25
The Praise of Folly

And therefore he imagineth, that Folie shoulde be a Goddesse, who before all kyndes of men assembled as to a sermon, shoulde declare how many benefites they receive at hir handes: and how without hir accesse, nothyng in this life is delectable, commodious, or tollerable unto us, no not our owne life.

Sir Thomas Chaloner, 'Preface to the Reader' 'in his first
English translation ( 1549)

For only when humour illuminated that mind did it become truly profound. In the Praise of Folly Erasmus gave something that no one else could have given to the world.

Huizinga, Erasmus, 78

On returning from Italy in 1509 -- as Erasmus wrote, with something of the sprezzatura already conventional among Italian humanists, as Castiglione developed that notion in his Cortegiano, begun in the same year:

as I was returning lately from Italy to England, in order to avoid squandering upon vulgar and uneducated talk the whole time I had to spend on horseback, I sometimes preferred inwardly to savour some memory, either of the studies you {Thomas More} and I shared once, or of the learned and congenial friends whom I had left behind in this country . . . I decided to compose a trifling thing, Moriae encomium. (Epistle 222, CWE 2:161/2 ff., Allen 1, 460/1 ff.)

The conventions can easily be spotlighted: the composition on horseback or after riding, the pretence that the result is a trifling thing, the recollection of past studies and pleasures, and the closing words that allude to the country ('ex rure'). 1

Erasmus' great classic of irony was played out 2 on the stage of European thought and letters: 'poised' (as Clarence Miller puts it quite admirably) 'between the urbanity of the Italian Renaissance and the earnestness of Northern humanism'. 3 All human life contains irony, and the complex metaphoric extensions of the theatrum mundi topos has a life in European literature. The ironic double vision is a

-95-

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Erasmus of Europe: - Vol. 2
Table of contents

Table of contents

  • Title Page iii
  • Contents v
  • Preface vii
  • Notes xiv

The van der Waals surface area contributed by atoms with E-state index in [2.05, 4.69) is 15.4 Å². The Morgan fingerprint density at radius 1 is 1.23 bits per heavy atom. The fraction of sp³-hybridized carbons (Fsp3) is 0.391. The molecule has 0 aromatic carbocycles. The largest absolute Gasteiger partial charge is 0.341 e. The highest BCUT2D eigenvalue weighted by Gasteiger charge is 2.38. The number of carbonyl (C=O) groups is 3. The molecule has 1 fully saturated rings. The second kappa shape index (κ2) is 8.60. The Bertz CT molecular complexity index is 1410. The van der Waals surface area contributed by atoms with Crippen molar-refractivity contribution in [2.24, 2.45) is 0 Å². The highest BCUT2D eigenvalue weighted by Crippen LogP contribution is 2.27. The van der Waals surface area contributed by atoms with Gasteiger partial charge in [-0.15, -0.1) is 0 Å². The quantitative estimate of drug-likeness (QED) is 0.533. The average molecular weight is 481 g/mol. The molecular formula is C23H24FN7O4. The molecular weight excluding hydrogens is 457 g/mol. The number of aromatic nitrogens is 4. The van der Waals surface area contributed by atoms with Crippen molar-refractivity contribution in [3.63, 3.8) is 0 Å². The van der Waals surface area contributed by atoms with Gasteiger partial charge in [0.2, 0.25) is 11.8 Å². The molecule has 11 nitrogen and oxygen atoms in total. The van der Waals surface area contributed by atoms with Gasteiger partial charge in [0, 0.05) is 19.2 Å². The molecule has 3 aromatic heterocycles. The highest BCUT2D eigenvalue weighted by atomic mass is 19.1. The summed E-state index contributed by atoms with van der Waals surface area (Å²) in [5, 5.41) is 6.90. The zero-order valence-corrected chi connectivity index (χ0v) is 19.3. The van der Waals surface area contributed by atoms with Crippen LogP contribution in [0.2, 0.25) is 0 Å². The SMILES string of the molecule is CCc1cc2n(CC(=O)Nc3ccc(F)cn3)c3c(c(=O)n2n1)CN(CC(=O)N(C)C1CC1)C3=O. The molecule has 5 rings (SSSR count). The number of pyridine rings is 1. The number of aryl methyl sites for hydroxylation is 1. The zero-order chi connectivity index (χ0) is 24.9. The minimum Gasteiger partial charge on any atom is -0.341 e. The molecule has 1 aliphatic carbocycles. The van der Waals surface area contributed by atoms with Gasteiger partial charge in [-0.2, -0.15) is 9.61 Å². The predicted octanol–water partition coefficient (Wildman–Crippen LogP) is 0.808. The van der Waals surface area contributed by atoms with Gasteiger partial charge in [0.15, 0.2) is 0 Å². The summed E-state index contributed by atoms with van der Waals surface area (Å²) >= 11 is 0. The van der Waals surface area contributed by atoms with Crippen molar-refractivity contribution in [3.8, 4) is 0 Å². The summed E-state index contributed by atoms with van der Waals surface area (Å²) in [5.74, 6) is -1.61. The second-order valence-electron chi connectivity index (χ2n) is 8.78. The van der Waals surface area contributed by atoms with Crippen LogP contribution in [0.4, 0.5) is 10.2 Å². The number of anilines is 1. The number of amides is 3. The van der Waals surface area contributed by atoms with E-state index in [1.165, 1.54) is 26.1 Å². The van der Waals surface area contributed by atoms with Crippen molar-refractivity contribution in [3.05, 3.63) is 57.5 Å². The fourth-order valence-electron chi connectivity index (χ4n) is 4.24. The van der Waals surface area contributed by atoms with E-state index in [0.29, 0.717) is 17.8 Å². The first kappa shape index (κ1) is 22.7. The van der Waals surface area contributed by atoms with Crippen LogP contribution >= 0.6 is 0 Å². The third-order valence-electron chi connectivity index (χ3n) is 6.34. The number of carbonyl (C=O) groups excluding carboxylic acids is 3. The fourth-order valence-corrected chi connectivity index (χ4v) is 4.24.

• List of Abbreviations xv
  • List of ILlustrations xvii
  • 18 Return from England: the Years in Flanders and Paris, 1501-1502 1
  • 19 the Early Louvain Years, 1502-1504 14
  • Notes 24
  • 20 the Enchiridion: 'Philosophia Christi' 28
  • Notes 40
  • 21 1504, a Threshold Year 41
  • Notes 49
  • 22 Return to England, 1505-1506 51
  • Notes 59
  • 23 Italy, 1506-1509 62
  • Notes 71
  • 24 the Adages 74
  • Notes 82
  • 25 England Again, 1509: the 'Period of Silence' 86
  • Notes 92
  • 25 the Praise of Folly 95
  • Notes 105
  • 27 the Cambridge Years, 1511-1514 109
  • Notes 122
  • 28 the Changing World in 1514 126
  • 29 Vocation and Life-Style 140
  • Notes 147
  • 30 to Basel, Summer 1514 149
  • Notes 161
  • 31 1516, the Annus Mirabilis 165
  • Notes 173
  • 32 the New Testament: A Life Work 175
  • Notes 189
  • Notes 210
  • 34 the Rising Storm of Controversy: Erasmus and His Catholic Critics, 1517-1522 216
  • Notes 231
  • 35 the Colloquies 236
  • Notes 243
  • Erasmus and His Friends: His Audience and His Geography 247
  • Notes 259
  • 37 Reform and Reformation: Ecclesia Semper Reformanda 263
  • Notes 278
  • 38 the Basel Years, 1521-1529: the Reformation Storm Rising 283
  • 39 Erasmus and Luther: on the Freedom of the Will 298
  • Notes 306
  • 40 Language and Style 310
  • Notes 317
  • 41 the Basel Years: Humanism and Religion 320
  • Notes 333
  • 42 the Freiburg Years, 1529-1535 337
  • Notes 346
  • 43 the Final Act at Basel: Summer 1535 to July 1536 350
  • Notes 359
  • 44 the Achievement of Erasmus and His Place in History 362
  • Notes 377
  • Appendix C Erasmus' Dispensations 381
  • Notes 383
  • Appendix D Erasmus' Wills 384
  • Notes 385
  • Appendix E Portraits of Erasmus 387
  • An Erasmian Chronology: LIfe and Writings 390
  • Bibliography 393
  • Index of Names of Persons 408
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